Concerns

There has been some debate as to whether or not some of the basic principles of the United States Constitution, such as the country's system of government or Bill of Rights, could be affected by an ambitious treaty. In the 1950s, a constitutional amendment known as the Bricker Amendment was proposed in response to such fears; it would have mandated that all US treaties not conflict with the existing powers granted to the US government. Subsequent legal precedents such as Seery v. United States, 127 F. Supp. 601 (Court of Claims, 1955), Diggs v. Schultz, 470 F.2d 461 (1972), and Reid v. Covert, 354 U.S. 1 (1957), ultimately established most of the limitations sought by the Bricker Amendment.[5]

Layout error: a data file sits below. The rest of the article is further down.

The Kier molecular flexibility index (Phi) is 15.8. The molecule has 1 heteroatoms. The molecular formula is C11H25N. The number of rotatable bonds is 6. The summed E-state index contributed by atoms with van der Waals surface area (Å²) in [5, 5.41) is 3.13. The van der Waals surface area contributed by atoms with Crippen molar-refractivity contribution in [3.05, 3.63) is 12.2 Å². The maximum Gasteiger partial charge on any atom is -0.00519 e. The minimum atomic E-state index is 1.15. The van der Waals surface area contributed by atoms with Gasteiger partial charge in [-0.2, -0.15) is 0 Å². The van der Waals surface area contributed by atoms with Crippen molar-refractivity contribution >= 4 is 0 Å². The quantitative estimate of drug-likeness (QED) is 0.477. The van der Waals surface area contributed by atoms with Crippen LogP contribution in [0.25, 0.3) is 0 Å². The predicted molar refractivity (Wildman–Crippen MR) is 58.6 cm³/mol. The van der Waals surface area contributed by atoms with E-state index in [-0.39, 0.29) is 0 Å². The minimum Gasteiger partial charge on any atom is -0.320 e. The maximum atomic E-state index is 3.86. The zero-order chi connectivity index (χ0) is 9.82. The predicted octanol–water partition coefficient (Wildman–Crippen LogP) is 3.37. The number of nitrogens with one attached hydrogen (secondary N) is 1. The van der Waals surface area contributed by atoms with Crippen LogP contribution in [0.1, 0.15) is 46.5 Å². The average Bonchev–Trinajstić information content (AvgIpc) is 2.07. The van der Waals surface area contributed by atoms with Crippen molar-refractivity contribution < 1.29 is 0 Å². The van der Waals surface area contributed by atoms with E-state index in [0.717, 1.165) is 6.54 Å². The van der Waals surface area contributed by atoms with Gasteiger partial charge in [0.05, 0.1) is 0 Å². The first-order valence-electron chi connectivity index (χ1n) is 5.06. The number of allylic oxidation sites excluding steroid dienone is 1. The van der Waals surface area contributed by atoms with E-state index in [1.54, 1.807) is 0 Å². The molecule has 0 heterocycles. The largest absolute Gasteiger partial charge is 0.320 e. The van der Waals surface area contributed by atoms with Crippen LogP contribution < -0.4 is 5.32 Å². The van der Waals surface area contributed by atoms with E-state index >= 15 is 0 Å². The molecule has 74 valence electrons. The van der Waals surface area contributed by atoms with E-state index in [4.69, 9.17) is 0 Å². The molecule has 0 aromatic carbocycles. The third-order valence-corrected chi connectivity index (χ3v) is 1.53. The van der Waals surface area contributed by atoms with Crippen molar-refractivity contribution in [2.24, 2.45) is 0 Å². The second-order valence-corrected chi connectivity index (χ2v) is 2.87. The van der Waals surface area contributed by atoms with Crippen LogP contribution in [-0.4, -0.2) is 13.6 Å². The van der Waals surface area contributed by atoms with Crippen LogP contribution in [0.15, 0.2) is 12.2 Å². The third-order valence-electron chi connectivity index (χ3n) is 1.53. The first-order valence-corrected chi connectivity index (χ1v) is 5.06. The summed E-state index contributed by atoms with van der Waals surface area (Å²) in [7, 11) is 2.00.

See also

References

  1. ^ Dow Chemical Co. v. Exxon Corp., 139 F.3d 1470 (Fed Cir 1998).
  2. ^ Commonwealth Edison Co. v. Montana, 453 U.S. 609, 634, quoting Florida Lime & Avocado Growers, Inc. v. Paul, 373 U.S. 132, 142 (1963).
  3. ^ Crosby v. National Foreign Trade Council, 530 U.S. 363, 372-374.
  4. ^ Crosby v. National Foreign Trade Council, 530 U.S. 363, 386-388.
  5. ^ Henkin, Louis. "U.S. Ratification of Human Rights Conventions: The Ghost of Senator Bricker." American Journal of International Law. 89:2 (April 1995); Van Dervort, Thomas R. International Law and Organization: An Introduction. Santa Barbara, Calif.: SAGE Publications, 1997. ISBN 0761901892; O'Brien, John. International Law. Florence, Ky.: Routledge Cavendish, 2001. ISBN 1859416306